‘The Yorkshire ripper ’Netflix docuseries
‘How Netflix lifts the veil to what actually happened.’
The first time the public heard of a potential killer was 1975 on the 31st of October when Wilma McCann was found murdered.
When the murders started the killer was dubbed ‘the Yorkshire Ripper by the media. Soon the name of ‘the Yorkshire Ripper’ was everywhere causing a frenzy to catch this killer.
The media at this time was mainly made up of men covering the big and serious stories. Which if you now look at it, it’s a bit strange as the attacks involved women and things, they experience are unfortunately quite similar to these stories so a woman’s opinion on the stories might have helped add a more realistic aspect.
Netflix interviews the victims and the families of the victims in which they tell their stories and how it impacted their lives, they also talk about the fear and anger of how long it took to catch the killer. The policemen that worked the case were also interviewed to get their stories on how the killer was a ‘stranger’ killer, meaning the victims did not personally know the killer because of this they hardly had any leads.
The media and public had gone on to name the killer ‘the Yorkshire Ripper’ after the infamous Jack the Ripper.
The investigation was slow as there wasn’t much evidence or leads when suddenly the head of the investigation received the infamous letters and tapes from a person claiming to be the killer. With this information, the police narrowed down by the location of where the letters and tapes came from and that the ‘killer’ had a Geordie accent.
The Northumbria police chief was tasked with finding this man, but he hadn’t had the complete letters and tape, so he asked the west Yorkshire police if he could get the complete letters. When they got them, the chief had a sneaking feeling that they were fake, he went to the library and research information on the original ripper case, what he found was that the letters were almost identical to the original Jack the ripper’s letters and basically that a copycat of sorts who had a morbid fascination with the Ripper, made the tape and wrote the letters claiming he was the ‘the Yorkshire Ripper’ which practically derailed the whole investigation as to when the West Yorkshire police chief was presented with this information it was completely disregarded.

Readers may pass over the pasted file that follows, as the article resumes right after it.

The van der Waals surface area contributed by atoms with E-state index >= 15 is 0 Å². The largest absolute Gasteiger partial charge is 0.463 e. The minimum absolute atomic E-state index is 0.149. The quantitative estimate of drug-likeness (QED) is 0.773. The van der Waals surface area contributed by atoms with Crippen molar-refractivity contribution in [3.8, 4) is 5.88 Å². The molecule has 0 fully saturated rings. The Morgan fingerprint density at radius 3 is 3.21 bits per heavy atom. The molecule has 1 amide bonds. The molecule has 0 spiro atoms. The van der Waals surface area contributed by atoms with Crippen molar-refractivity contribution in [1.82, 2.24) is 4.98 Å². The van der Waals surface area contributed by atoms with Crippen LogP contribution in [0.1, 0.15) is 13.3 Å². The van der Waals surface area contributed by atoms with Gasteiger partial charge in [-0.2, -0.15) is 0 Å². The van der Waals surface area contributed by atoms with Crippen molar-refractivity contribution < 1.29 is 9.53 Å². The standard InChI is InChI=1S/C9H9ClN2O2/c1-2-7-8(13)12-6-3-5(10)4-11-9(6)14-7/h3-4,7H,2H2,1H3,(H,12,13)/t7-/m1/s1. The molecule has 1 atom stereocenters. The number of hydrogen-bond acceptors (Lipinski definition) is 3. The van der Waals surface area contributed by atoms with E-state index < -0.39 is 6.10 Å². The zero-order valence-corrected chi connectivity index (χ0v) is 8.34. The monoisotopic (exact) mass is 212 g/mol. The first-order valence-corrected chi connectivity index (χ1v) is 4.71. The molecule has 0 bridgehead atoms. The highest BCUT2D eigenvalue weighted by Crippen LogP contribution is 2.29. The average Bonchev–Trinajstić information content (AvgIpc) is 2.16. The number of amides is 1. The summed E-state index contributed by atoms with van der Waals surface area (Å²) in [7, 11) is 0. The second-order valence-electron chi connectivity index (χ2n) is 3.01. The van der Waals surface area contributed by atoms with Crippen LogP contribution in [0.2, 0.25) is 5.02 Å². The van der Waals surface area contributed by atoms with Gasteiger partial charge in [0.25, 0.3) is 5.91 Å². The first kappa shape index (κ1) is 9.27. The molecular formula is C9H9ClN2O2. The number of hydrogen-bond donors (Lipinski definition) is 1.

The actual killer was not caught because of good policemen work but rather dumb luck, and unsurprising he didn’t have a Geordie accent and was previously interviewed nine times and even had an uncanny likeness to the sketch that a victim had to give to the police after being attacked by the killer, but the West Yorkshire police chief would not hear of it and had even treated one of his one officers who brought it to his attention saying he’ll make him work traffic for the rest of his career if he mentioned it again. He derailed the investigation because he was a dictator and wouldn’t consider other views.
Peter William Sutcliffe was finally arrested on the 2nd January 1981 after thirteen kills and seven attempted murders spanning from 1969 to 1980. Sutcliffe died this year on the 13th of November at the age of 74.
This article is dedicated to the victims:
Wilma McCann (Leeds 1975)
Emily Jackson (Leeds 1976)
Irene Richardson (Leeds 1977)
Patricia “Tina” Atkinson (Bradford 1977)
Jayne MacDonald (Leeds 1977)
Jean Jordan (Manchester 1977)
Yvonne Pearson (Bradford 1978)
Helen Rytka (Huddersfield 1978)
Vera Millward (Manchester 1978)
Josephine Whitaker (Halifax 1979)
Barbara Leach (Bradford 1979)
Marguerite Walls (Leeds 1980)
Jacqueline Hill (Leeds 1980)
An woman of unknown name (Bradford 1969)
Anna Rogulskyj (Keighley 1975)
Olive Smelt (Halifax 1975)
Tracy Browne (Silsden 1975)
Marcella Claxton (Leeds 1976) who was four months pregnant when she was attacked and lost the baby she was carrying.
Marilyn Moore (Leeds 1977)
Upadhya Bandara (Leeds 1980)
Maureen (or Mo) Lea (Bradford 1980)
Theresa Sykes (Huddersfield 1980)
Who all deserved more and should’ve had more.